Nature Notes February 2017
I nearly missed the deadline for these Nature Notes. The reason was that I was too pre-occupied with writing my book, due to come out later this year on Blue Tits. I am embarrassed to say that NN had slipped my mind until the all-vigilant Editor contacted me to see what had happened. Therefore, I hope you will forgive another note about Blue Tits? It is winter, and Blue Tits are on my mind, so let’s think for a moment about what Blue Tits do in the winter, and how they survive.
Blue Tits are described as partial migrants. That means that part of the Blue Tit population migrates and the other part is sedentary. There are good reasons for that. All but four native trees in Britain are deciduous, so woodlands become bare and draughty and food for small birds is hard to find. Beech nuts are a favourite food for Blue Tits at this time, but these can be scarce. Additionally, Male Blue Tits have often already selected the cavity in which they would like to breed during the following summer, so they stay behind and defend it vigorously from other animals. Meanwhile, female Blue Tits are free to search for food wherever they want to. Most territorial male Blue Tits are more than one year old and dominant to yearlings. Therefore, the Blue Tit yearling males and females of any age disperse south and west, to find milder and safer places to spend the winter. These are often Reed-beds and people’s gardens. So the marauding Blue Tits that you see at your feeders are mostly females and some yearling males.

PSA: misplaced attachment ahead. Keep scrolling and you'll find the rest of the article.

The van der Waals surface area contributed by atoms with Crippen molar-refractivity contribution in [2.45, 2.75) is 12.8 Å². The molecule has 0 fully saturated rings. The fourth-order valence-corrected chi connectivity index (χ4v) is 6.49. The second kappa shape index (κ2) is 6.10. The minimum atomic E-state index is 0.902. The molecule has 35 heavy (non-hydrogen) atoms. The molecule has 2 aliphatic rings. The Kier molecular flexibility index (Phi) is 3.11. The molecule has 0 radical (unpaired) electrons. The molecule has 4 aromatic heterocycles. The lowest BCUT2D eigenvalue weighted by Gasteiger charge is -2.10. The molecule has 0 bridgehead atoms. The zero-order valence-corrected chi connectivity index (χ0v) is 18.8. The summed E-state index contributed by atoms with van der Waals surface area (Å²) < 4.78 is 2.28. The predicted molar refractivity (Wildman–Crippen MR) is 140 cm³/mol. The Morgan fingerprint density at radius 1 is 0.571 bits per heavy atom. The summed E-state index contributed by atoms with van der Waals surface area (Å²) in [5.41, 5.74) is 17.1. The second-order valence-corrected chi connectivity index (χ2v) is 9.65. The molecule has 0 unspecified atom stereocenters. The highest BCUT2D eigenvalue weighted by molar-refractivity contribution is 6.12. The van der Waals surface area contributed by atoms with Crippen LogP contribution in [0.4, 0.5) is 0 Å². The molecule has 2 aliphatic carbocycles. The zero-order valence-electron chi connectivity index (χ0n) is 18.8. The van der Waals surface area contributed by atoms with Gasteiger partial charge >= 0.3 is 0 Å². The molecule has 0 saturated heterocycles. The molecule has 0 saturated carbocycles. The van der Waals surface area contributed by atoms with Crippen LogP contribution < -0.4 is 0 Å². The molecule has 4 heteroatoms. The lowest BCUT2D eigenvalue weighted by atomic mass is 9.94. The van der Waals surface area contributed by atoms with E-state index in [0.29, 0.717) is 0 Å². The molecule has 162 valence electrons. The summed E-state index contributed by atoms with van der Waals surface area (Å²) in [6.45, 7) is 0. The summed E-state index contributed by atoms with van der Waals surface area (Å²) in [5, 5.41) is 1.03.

The Blue Tits that end up in Reed-beds do so because insects like to hibernate in the hollow stems of Reed and other large grasses. Blue Tits can be seen peeling them open to find lunch. The Reed-beds are also dense and sheltered from winter weather and provide some protection at night for roosting. Older males, meanwhile, are lunching on such things as insect eggs, spiders and seeds. In order to cope with the switch from insects to seeds, the winter beaks of Blue Tits become shorter and wider, more like the seed-eating Finches. Male Blue Tits that have obtained a breeding cavity, sing loudly from the beginning of January to declare their ownership of a territory. Their song can sound like ‘see – see – tu-tu-tu’ or something similar, it can be quite variable. You can hear it right now in Lake Wood, a focal location for the natural history I am writing about in my book – to be called ‘The Blue Tit’.
Dr. Martyn Stenning